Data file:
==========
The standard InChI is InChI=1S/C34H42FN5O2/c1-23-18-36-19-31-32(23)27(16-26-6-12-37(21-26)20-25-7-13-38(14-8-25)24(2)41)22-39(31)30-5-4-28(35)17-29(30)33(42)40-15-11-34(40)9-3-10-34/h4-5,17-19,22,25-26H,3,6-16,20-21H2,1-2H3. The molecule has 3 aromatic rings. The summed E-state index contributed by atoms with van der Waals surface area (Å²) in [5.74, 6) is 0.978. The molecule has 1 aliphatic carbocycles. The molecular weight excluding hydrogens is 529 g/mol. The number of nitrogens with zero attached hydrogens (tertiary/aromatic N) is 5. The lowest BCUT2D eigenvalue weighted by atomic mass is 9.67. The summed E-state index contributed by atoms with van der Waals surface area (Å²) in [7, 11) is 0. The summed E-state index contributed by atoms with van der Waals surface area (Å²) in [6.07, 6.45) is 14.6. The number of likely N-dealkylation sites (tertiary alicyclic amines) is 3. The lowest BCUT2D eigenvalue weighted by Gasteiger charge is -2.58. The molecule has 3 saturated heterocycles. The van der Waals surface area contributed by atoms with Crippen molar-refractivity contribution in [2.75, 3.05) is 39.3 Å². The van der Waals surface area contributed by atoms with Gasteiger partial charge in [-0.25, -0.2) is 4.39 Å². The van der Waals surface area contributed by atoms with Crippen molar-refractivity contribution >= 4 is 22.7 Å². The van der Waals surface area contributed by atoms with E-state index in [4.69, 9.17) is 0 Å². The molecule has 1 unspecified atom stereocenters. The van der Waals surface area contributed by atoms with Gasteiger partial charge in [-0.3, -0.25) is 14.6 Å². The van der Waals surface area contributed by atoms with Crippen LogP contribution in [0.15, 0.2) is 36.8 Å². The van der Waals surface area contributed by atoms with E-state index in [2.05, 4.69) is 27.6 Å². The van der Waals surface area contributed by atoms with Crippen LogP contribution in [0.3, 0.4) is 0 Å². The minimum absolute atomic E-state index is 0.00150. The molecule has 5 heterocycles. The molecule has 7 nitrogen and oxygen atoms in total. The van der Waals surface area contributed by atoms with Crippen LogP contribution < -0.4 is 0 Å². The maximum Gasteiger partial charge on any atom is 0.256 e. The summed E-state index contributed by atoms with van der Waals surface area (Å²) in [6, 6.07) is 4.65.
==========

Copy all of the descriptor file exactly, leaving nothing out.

The standard InChI is InChI=1S/C34H42FN5O2/c1-23-18-36-19-31-32(23)27(16-26-6-12-37(21-26)20-25-7-13-38(14-8-25)24(2)41)22-39(31)30-5-4-28(35)17-29(30)33(42)40-15-11-34(40)9-3-10-34/h4-5,17-19,22,25-26H,3,6-16,20-21H2,1-2H3. The molecule has 3 aromatic rings. The summed E-state index contributed by atoms with van der Waals surface area (Å²) in [5.74, 6) is 0.978. The molecule has 1 aliphatic carbocycles. The molecular weight excluding hydrogens is 529 g/mol. The number of nitrogens with zero attached hydrogens (tertiary/aromatic N) is 5. The lowest BCUT2D eigenvalue weighted by atomic mass is 9.67. The summed E-state index contributed by atoms with van der Waals surface area (Å²) in [7, 11) is 0. The summed E-state index contributed by atoms with van der Waals surface area (Å²) in [6.07, 6.45) is 14.6. The number of likely N-dealkylation sites (tertiary alicyclic amines) is 3. The lowest BCUT2D eigenvalue weighted by Gasteiger charge is -2.58. The molecule has 3 saturated heterocycles. The van der Waals surface area contributed by atoms with Crippen molar-refractivity contribution in [2.75, 3.05) is 39.3 Å². The van der Waals surface area contributed by atoms with Gasteiger partial charge in [-0.25, -0.2) is 4.39 Å². The van der Waals surface area contributed by atoms with Crippen molar-refractivity contribution >= 4 is 22.7 Å². The van der Waals surface area contributed by atoms with E-state index in [4.69, 9.17) is 0 Å². The molecule has 1 unspecified atom stereocenters. The van der Waals surface area contributed by atoms with Gasteiger partial charge in [-0.3, -0.25) is 14.6 Å². The van der Waals surface area contributed by atoms with Crippen LogP contribution in [0.15, 0.2) is 36.8 Å². The van der Waals surface area contributed by atoms with E-state index in [2.05, 4.69) is 27.6 Å². The van der Waals surface area contributed by atoms with Crippen LogP contribution in [0.3, 0.4) is 0 Å². The minimum absolute atomic E-state index is 0.00150. The molecule has 5 heterocycles. The molecule has 7 nitrogen and oxygen atoms in total. The van der Waals surface area contributed by atoms with Crippen LogP contribution < -0.4 is 0 Å². The maximum Gasteiger partial charge on any atom is 0.256 e. The summed E-state index contributed by atoms with van der Waals surface area (Å²) in [6, 6.07) is 4.65.